Reader Question: EV Before IC?

14
1134
Print Friendly, PDF & Email

Here’s the latest reader question, along with my reply!

Jason writes: I’m always fascinated with your approach to topics and how you can see everything “through the windshield”. I ran into an article the other day and would be interested in getting your thoughts. I didn’t realize that electric vehicles pre-dated gasoline engines. I’ve realized in the past that this country was built on cheap fuel and is very much susceptible to high gas prices because of the distance between our centers of trade. I’ve never heard of the GM and Rockefeller’s putting an end to the electric cars. If you have an article you written that addresses this topic please point me to it. If not, I’d be curious to know what you think?

My reply: I’ll tell you what I know! 

Electric cars were very competitive with internal combustion-engined cars at the turn of the last century (early 1900s) because they were simple, easier to use (for women, especially) and cost-competitive.

Initially.

But EVs lost both advantages as cars powered by internal combustion engines were refined – and mass produced. The introduction of the Ford Model T is what killed the first electric cars – not any conspiracy by GM and Rockefeller.

The T made ownership of a car feasible for almost anyone. It was the first inexpensive car – and became less so with each model year; it was also very rugged and versatile. It was particularly useful to people who lived outside the city (e.g., rural people) who didn’t have convenient access to electricity. Gas being a much more portable/storable/versatile fuel than electricity.

You could gas up easily and almost anywhere.

It’s interesting that more than 100 years later, the electric car’s main problems persist – not because of some conspiracy against them but rather because of the limitations (and expenses) of battery-powered vehicles.

. . .

Got a question about cars, Libertarian politics – or anything else? Click on the “ask Eric” link and send ’em in!

If you like what you’ve found here please consider supporting EPautos. 

We depend on you to keep the wheels turning! 

Our donate button is here.

 If you prefer not to use PayPal, our mailing address is:

EPautos
721 Hummingbird Lane SE
Copper Hill, VA 24079

PS: Get an EPautos magnet (pictured below) in return for a $20 or more one-time donation or a $10 or more monthly recurring donation. (Please be sure to tell us you want a sticker – and also, provide an address, so we know where to mail the thing!)

My latest eBook is also available for your favorite price – free! Click here.  If that fails, email me and I will send you a copy directly!

 

 

 

Share Button

14 COMMENTS

  1. I’m not in the know about GM putting an end to electric cars (I think electric cars died before GM< was established)….but GM definitely DID put an end to trolley cars, so they could sell their buses.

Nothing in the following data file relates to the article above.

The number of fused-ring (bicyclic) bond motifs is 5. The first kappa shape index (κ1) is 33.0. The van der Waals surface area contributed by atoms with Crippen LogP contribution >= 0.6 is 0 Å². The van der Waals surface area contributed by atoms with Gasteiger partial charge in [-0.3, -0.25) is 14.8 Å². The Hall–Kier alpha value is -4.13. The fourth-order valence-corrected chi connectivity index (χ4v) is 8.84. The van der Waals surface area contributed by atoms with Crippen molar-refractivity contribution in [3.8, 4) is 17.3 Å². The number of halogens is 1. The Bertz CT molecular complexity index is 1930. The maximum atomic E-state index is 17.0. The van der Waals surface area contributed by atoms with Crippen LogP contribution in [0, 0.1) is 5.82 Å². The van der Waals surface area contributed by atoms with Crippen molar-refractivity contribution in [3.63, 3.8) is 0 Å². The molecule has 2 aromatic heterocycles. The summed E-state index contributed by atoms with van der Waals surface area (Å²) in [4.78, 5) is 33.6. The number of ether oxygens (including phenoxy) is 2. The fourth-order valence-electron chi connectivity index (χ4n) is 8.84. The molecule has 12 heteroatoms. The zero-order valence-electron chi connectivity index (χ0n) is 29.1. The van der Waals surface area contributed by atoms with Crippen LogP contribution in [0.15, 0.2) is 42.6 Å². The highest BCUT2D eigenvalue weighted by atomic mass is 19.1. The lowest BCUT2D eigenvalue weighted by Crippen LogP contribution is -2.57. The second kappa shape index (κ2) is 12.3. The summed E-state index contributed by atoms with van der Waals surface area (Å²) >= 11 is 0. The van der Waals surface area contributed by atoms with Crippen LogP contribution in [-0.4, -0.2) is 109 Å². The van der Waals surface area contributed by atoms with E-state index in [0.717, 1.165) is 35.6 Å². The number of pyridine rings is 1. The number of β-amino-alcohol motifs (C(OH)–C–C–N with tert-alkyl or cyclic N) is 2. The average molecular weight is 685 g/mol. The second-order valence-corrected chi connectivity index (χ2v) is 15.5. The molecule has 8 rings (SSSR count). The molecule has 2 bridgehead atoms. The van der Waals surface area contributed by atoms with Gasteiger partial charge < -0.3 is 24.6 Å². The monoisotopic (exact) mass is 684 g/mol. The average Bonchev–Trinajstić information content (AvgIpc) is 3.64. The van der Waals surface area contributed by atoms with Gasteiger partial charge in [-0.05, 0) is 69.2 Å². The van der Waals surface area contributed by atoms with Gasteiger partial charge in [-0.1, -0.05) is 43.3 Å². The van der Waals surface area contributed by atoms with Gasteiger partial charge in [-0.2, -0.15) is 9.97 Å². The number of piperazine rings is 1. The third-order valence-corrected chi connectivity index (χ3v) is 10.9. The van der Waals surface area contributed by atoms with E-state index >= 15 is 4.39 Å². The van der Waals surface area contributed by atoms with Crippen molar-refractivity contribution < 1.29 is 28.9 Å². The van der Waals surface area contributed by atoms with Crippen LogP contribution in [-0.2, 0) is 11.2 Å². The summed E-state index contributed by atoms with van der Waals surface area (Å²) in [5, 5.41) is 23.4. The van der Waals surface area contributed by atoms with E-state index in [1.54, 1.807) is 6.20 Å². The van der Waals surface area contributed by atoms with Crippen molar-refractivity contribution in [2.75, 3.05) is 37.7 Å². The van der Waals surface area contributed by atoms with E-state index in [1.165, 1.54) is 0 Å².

• Hi Nunz,

      I think the main point is that cars (not electric) liberated most people by giving them much greater personal mobility. Unlike electric cars – and “public” transport – cars could (and did) succeed on the merits, on the basis of natural market demand.

      • eric, you mentioned Henry Ford and the Model T. It just happened I was listening to this video in which Henry Ford doubled the day pay of his workers. It helped the entire economy, the exact opposite of what govt. does these days with corporatism running the show. https://youtu.be/e8CwxN8gry4

      • Hey Eric!

        Absolutely! Not to mention that the infrastructure for electricity was pretty spotty back in those days. Most people still lived on farms or around small towns, as opposed to the cities- and thus many people didn’t even have electricity yet- so even if the cars had been practical…it wouldn’t have mattered, seeing as the people who needed the cars the most, had no way to charge them.

        Now, 100 years later, electricity is everywhere…but the cars are still just as impractical!

        I guess we take it for granted how liberating ICE cars truly are.

        • That’s really the key isn’t it? Inexpensive, practical, capable cars are now taken for granted and trivia like a fraction of a percent of polluton is somehow important. Or “Safety”- nobody remembers how common it was to die around horses due to broken necks, or severe injuries gone septic.

          A few months back I actually came upon the scene of an Amish buggy wreck- horse freaked out, turned it around and rolled it down a highway ditch. The young guy inside was cut up, the horse was cut up, and his cargo (canning jars!) was heavily damaged. The buggy had broken glass and broken wooden bodywork.

          We righted the buggy- he thanked me and mounted up and went on his way.

    • Trolleys also were not going to travel from town to town, even railroads did not hit every little town, but buses could, and did. No one would have ante’d up for stringing electric bus cables to each and every town, either.

      • They didn’t need to destroy trolly lines to sell buses fpor intercity travel, ’cause like ya said, intercity trollies largely didn’t exist; but the trollies for practical intracity transit in even small cities and towns, and they were almost entirely run by private companies and not subsidized.